The most common projector models are composed of a few main elements: a light source; a means of separating colors from white light; elements that make up each pixel in the image (such as a set of microscopic mirrors or LCD panels); and an electronic control system.
The light source has its beam concentrated by mirrors and illuminates the color separator, which can be a set of special lenses or a rotating disk with filters in red, blue and green.
The rotating disk uses the characteristics of the human eye to its advantage: every 1/50th of a second, our retina combines the amount of red, green and blue light captured to produce an image.
So, projectors using this technology actually rapidly pulse light in each of the colors, creating an optical illusion that makes the human eye understand that it sees a single image, rather than three superimposed ones.
Regardless of the technology, colored light goes to the pixel-forming element.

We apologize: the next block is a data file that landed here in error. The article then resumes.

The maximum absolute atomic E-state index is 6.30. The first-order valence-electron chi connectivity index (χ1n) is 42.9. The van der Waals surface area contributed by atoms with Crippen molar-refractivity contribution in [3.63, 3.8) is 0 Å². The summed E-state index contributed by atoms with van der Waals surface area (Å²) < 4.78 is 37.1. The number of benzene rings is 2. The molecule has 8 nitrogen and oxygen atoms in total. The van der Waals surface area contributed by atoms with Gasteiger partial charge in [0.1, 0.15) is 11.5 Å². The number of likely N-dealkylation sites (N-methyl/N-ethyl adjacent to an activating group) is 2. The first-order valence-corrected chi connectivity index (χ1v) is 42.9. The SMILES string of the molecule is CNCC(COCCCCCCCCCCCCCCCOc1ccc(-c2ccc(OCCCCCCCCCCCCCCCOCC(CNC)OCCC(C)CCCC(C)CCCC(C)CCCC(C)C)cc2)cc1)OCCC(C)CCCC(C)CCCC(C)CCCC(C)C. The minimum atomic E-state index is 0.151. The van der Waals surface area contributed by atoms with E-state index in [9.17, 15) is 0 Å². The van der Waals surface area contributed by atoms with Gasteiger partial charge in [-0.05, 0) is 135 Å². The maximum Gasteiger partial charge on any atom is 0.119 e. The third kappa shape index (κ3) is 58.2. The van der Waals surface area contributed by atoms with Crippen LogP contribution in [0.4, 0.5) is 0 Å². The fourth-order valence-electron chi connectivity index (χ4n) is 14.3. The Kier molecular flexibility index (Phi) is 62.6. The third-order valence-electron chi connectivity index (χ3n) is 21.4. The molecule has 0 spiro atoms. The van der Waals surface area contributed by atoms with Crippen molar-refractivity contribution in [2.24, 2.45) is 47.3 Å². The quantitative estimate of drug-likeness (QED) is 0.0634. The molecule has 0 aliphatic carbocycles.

In the case of devices that use micromirrors, they move to reflect light (creating colored pixels) or block it (creating black pixels).
This coordinated action is controlled by an electronic control unit, programmed to reproduce the video signal received from the source.
On a projector that uses LCD, the panels that receive each of the basic colors (red, green, and blue) can be polarized to control the intensity of those colors. These three different images are combined by a prism to create the final image.
In both cases, the image is reflected in the direction of the lens(es). The bending of this transparent layer(s) causes an optical phenomenon that enlarges the image before it reaches the surface that will act as a “screen”.
Finally, there are projectors that use lasers as a light source. Its advantage is that light also passes through color separation elements, but there is no need for a part to focus the emitted light, as lasers “walk” in a straight line.